The Role of Religion in the Origins and Adaptation of Immigrant Groups in the United States1


  • 1

    Revision of a paper presented at the conference on “Conceptual and Methodological Developments in the Study of International Migration” at Princeton University, May 23–25, 2003 sponsored by the Center for Migration and Development, Princeton University and the Social Science Research Council Committee on International Migration. I am grateful to Josh DeWind, Calvin Goldscheider, Alejandro Portes, and Lydio Tomasi for their insightful and constructive comments on an earlier draft of this paper. My reading and review of the literature benefited from the excellent assistance of Duc Ngo.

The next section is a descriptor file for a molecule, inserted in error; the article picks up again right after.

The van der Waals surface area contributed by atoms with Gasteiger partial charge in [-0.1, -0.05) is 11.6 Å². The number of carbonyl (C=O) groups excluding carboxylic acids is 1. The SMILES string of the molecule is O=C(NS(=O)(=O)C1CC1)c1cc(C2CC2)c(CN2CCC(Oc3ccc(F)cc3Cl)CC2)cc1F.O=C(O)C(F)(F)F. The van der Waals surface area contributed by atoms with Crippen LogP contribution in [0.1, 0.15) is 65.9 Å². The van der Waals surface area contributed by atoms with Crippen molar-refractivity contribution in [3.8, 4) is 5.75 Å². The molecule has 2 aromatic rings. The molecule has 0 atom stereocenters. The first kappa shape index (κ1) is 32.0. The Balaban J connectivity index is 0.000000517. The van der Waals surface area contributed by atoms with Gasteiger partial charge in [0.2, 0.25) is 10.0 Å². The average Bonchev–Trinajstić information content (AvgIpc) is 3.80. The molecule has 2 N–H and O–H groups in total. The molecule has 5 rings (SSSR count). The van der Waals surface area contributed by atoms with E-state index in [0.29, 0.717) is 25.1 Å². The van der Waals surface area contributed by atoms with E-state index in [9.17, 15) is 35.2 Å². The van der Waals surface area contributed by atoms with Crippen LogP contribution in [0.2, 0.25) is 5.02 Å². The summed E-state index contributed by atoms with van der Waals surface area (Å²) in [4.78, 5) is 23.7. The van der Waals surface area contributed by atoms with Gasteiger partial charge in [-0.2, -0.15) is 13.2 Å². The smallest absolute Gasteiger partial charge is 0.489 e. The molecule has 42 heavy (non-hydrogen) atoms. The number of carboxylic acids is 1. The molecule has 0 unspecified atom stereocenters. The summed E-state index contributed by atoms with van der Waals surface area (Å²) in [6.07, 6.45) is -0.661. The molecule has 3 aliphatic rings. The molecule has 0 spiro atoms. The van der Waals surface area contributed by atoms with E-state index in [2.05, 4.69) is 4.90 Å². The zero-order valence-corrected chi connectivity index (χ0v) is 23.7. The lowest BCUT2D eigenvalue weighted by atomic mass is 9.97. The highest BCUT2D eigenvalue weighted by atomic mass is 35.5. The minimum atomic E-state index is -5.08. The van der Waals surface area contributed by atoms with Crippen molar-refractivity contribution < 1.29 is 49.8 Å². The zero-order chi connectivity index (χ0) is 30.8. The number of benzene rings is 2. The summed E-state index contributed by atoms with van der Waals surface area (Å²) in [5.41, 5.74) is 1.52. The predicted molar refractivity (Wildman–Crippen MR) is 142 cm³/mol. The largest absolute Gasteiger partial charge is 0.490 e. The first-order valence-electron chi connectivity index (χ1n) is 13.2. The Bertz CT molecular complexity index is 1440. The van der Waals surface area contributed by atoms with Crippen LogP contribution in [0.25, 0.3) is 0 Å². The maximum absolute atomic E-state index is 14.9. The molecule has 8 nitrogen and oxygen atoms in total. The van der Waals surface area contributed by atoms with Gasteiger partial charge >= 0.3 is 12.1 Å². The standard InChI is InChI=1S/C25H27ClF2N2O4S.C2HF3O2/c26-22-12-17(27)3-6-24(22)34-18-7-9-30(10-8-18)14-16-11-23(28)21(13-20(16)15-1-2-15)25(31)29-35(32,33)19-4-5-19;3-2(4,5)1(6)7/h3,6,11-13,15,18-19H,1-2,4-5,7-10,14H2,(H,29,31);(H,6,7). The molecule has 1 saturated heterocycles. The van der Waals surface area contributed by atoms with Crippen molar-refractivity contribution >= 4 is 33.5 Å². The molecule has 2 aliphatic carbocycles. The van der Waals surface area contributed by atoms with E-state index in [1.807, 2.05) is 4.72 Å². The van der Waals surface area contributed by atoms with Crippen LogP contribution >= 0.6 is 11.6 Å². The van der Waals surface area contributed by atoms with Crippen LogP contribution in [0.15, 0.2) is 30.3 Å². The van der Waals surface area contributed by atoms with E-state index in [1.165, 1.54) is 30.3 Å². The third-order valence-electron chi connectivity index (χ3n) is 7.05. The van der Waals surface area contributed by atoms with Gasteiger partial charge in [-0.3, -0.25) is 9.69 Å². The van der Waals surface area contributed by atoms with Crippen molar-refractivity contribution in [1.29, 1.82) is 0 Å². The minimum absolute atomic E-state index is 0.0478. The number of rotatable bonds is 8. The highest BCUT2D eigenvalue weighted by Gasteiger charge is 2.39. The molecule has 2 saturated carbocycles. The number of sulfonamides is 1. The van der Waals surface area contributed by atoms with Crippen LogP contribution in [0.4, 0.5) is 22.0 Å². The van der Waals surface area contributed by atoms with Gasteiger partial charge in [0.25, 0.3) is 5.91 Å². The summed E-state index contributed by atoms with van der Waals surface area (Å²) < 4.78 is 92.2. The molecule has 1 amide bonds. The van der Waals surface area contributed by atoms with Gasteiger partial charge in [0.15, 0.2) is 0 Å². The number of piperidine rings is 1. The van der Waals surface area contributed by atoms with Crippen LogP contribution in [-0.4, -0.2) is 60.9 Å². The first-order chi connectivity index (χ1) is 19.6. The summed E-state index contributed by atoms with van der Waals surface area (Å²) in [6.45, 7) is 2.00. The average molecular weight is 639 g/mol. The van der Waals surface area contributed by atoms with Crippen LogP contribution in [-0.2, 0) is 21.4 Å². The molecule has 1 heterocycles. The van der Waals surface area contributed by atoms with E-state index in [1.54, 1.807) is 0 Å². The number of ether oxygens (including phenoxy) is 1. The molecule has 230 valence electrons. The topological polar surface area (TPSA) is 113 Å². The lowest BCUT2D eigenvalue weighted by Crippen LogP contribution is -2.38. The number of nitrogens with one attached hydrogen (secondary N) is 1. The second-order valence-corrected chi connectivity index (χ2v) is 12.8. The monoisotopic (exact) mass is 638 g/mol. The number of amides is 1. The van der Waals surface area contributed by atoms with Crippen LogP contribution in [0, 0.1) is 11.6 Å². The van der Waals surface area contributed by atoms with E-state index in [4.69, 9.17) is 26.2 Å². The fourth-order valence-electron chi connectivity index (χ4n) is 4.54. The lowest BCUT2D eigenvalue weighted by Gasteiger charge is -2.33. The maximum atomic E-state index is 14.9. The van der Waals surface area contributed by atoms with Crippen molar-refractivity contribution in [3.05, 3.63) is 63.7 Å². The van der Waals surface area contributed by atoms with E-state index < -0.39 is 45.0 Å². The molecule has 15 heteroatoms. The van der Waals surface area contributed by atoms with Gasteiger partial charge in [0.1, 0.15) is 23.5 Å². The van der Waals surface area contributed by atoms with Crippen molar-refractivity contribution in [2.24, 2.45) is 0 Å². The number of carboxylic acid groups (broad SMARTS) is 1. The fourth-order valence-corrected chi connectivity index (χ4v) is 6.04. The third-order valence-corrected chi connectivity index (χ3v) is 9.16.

The classical model of the role of religion in the lives of immigrants to the United States, formulated in the writings of Will Herberg and Oscar Handlin, emphasized cultural continuity and the psychological benefits of religious faith following the trauma of immigration. Although this perspective captures an important reason for the centrality of religion in most immigrant communities (but not for all immigrants), the classical model does not address the equally important socioeconomic role of churches, synagogues, temples, and mosques in American society. The creation of an immigrant church or temple often provided ethnic communities with refuge from the hostility and discrimination from the broader society as well as opportunities for economic mobility and social recognition. In turn, the successive waves of immigrants have probably shaped the character as well as the content of American religious institutions.